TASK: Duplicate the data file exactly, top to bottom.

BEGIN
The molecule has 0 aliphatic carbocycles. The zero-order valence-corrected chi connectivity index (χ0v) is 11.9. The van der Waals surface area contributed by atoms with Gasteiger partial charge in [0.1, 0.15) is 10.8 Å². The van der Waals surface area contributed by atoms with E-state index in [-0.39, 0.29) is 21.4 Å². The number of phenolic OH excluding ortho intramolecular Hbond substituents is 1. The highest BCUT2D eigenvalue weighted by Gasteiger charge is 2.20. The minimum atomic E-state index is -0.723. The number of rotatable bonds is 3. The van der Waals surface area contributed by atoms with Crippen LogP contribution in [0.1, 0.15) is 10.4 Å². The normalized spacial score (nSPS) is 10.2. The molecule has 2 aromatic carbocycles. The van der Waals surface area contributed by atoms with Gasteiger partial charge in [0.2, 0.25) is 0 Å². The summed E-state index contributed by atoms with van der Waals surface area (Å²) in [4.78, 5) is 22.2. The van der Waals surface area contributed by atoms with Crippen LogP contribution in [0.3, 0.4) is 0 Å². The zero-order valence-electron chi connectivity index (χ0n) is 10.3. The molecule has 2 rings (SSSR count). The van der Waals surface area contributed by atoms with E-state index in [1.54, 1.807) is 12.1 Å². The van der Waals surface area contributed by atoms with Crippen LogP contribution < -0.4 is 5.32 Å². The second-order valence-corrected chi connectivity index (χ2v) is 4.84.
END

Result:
The molecule has 0 aliphatic carbocycles. The zero-order valence-corrected chi connectivity index (χ0v) is 11.9. The van der Waals surface area contributed by atoms with Gasteiger partial charge in [0.1, 0.15) is 10.8 Å². The van der Waals surface area contributed by atoms with E-state index in [-0.39, 0.29) is 21.4 Å². The number of phenolic OH excluding ortho intramolecular Hbond substituents is 1. The highest BCUT2D eigenvalue weighted by Gasteiger charge is 2.20. The minimum atomic E-state index is -0.723. The number of rotatable bonds is 3. The van der Waals surface area contributed by atoms with Crippen LogP contribution in [0.1, 0.15) is 10.4 Å². The normalized spacial score (nSPS) is 10.2. The molecule has 2 aromatic carbocycles. The van der Waals surface area contributed by atoms with Gasteiger partial charge in [0.2, 0.25) is 0 Å². The summed E-state index contributed by atoms with van der Waals surface area (Å²) in [4.78, 5) is 22.2. The van der Waals surface area contributed by atoms with Crippen LogP contribution in [0.3, 0.4) is 0 Å². The zero-order valence-electron chi connectivity index (χ0n) is 10.3. The molecule has 2 rings (SSSR count). The van der Waals surface area contributed by atoms with E-state index in [1.54, 1.807) is 12.1 Å². The van der Waals surface area contributed by atoms with Crippen LogP contribution < -0.4 is 5.32 Å². The second-order valence-corrected chi connectivity index (χ2v) is 4.84.